can anyone suggest a small letterpress machine for a beginner? It's for personal use only. I absolutely love this print technology and have been watched countless videos on youtube. Can anyone suggest a good machine for a beginner if they are still in production?

This is some of the work that I wanna try to make myself:

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  • 1
    Hot type and a hammer :)
    – Scott
    Jan 25, 2019 at 19:59

4 Answers 4


If you do not need the pressed bumps inside the surface, you can try to transfer the metal color from a piece of laminating foil to paper. I haven't tried it, only seen some web stories of it. One promising idea was to run through a laminating heater machine a normal black laser printing face to face with a piece of metallic laminating foil. It was this: https://www.mybluprint.com/article/diy-gold-foil-prints-are-too-beautiful-to-be-this-easy.

And here's another: https://bydawnnicole.com/diy-foil-prints-two-ways/

Finally there's metallic ink printing such as this: https://www.rolanddga.com/products/inks/eco-sol-max-metallic-ink-printing I bet this is a little costy when compared to the previous methods. But obviously it's a bargain when compared to automatic mechanical metal stamping machinery

Late add due the comments:

The questioner seemingly wants no hi-tech machines, but a a simple mechanical press and has found how he gets strong enough types, typesetting frame and custom shapes. The press itself can be a hobby construction project. Here's one idea which doesn't need precision mechanic works and surely generates enough force:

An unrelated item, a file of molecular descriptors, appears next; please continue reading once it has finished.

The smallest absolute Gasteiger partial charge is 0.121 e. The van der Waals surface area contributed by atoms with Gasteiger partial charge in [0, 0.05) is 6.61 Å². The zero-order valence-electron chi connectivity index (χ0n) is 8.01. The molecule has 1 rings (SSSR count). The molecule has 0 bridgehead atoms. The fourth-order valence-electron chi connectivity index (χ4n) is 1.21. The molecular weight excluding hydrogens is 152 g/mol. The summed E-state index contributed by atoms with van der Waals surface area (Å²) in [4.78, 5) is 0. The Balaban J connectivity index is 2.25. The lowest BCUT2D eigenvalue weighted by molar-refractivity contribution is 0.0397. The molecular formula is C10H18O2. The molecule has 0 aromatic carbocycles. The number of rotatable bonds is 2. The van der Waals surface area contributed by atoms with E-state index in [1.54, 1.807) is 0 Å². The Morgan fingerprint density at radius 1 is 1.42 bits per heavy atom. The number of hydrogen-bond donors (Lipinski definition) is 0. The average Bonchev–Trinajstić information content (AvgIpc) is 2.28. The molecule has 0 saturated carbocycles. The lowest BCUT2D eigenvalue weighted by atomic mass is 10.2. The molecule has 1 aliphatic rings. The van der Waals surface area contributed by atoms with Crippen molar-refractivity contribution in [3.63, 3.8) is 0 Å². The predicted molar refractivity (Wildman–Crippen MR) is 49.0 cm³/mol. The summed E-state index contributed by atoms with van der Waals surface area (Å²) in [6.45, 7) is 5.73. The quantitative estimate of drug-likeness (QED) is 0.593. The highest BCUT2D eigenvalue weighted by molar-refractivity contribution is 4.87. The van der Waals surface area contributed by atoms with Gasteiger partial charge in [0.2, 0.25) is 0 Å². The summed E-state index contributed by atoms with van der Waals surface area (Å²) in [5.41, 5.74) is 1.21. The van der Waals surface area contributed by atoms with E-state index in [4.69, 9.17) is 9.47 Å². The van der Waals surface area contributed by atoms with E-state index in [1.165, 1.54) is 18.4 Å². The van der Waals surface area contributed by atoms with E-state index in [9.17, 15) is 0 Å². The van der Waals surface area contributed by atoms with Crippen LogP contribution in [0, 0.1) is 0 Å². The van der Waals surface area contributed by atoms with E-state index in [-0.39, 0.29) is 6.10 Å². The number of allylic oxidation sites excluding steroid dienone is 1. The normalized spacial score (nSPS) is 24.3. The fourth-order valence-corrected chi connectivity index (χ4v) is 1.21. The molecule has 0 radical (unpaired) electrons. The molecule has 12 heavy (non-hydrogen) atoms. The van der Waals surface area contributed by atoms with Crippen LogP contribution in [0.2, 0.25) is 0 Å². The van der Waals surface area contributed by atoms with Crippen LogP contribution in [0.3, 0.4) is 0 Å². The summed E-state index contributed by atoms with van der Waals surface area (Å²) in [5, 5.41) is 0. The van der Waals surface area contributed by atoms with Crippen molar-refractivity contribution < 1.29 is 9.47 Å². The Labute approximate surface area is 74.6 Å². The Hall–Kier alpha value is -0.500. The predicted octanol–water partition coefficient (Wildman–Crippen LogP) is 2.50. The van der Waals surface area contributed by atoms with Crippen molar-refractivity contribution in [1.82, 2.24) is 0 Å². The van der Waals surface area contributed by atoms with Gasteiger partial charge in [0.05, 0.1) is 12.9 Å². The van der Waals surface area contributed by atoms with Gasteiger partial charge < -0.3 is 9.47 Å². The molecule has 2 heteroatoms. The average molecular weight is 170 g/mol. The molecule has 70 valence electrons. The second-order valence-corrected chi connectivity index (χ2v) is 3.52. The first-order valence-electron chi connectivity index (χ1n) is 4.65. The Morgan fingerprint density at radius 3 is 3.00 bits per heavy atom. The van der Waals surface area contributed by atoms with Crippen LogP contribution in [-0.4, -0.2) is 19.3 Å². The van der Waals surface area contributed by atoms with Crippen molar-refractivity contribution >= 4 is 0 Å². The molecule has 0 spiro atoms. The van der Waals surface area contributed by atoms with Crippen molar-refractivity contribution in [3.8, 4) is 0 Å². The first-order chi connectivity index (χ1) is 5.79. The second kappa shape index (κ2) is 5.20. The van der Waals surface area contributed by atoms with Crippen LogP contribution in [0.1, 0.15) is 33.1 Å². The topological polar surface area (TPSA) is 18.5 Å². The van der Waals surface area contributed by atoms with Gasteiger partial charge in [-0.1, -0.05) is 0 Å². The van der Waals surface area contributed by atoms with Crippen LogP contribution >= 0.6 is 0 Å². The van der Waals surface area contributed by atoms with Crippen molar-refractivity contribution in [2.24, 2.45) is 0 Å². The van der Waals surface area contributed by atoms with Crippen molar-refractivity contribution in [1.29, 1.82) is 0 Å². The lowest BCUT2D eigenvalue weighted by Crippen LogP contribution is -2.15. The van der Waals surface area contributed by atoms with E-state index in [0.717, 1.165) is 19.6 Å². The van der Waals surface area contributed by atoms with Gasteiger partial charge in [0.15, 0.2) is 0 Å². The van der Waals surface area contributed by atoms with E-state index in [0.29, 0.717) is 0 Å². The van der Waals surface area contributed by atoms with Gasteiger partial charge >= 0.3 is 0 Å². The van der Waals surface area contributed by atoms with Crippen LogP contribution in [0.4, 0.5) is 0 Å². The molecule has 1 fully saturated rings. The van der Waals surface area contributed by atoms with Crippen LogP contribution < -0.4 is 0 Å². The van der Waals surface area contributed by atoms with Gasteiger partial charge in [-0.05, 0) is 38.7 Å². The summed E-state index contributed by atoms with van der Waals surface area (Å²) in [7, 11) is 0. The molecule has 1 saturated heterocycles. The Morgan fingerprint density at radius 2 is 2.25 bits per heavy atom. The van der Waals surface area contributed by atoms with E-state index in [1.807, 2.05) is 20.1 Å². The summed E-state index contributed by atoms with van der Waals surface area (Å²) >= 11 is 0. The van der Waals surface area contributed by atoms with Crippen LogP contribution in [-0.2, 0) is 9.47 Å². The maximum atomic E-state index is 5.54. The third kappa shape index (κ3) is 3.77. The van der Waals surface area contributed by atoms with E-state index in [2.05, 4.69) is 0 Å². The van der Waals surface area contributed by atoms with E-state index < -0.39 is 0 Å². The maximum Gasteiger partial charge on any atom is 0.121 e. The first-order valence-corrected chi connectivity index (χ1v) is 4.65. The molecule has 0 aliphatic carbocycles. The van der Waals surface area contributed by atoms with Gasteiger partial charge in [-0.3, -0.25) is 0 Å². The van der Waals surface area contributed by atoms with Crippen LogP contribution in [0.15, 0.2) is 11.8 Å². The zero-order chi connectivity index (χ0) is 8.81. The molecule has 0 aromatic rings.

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Scissor jack is fastened to the moving plate (blue) and to the ceiling. There's available jack models with bigger plates than my example

Book binding presses are generally available. They can be sturdy enough also for this purpose:

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One possiblity more to think: Get a laundry mangle. Put the things between two rubber coated metal plates and let go.

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(a Wikipedia image)

  • I liked this idea and it's definitely something I am gonna try but it doesn't give me that nice emboss and deboss effect that you get with letterpress. Do you think a 3d printed plate can help me with that? Jan 23, 2019 at 9:58
  • @NikhilChaudhary Surface deformation needs real mechanical pressure or some special material. I do not know materials which can be thinned or thickened with heat only in one direction. But that does not make them non-existent. Mechanical pressure needs high cost metal stamping machine or it must be made manually like gold leaf artists obviously have done centuries. Handcrafting like that is a light year beyond my skill level and knowledge. But web seems to have plenty of receipes. Some of them can show the deformatings. Here is one to check gold-vault.com/download_page.html
    – user82991
    Jan 23, 2019 at 10:18
  • @NikhilChaudhary (continued) 3D printing can make a tool which can be used to compress materials soft enough. Definitely a good idea! But I'm afraid low cost printers with 0,2 ...0,5 millimeter accuracy are far too coarse for fine works.
    – user82991
    Jan 23, 2019 at 10:27
  • Like i said in the post of gabriel, you can laser engrave dies out of derlin. These work quite well for embossing the paper, trotec lasers have this feature engraving design built into their driver but i have done the same with epilogs too, a bit rougher and takes longer to make but works. You can also use foil with these but then you have to alter the design. @NikhilChaudhary you can print these dies, its just that the printed dies are a bit fragile, and the printer needs to have quite good quality or your embossings are very crude.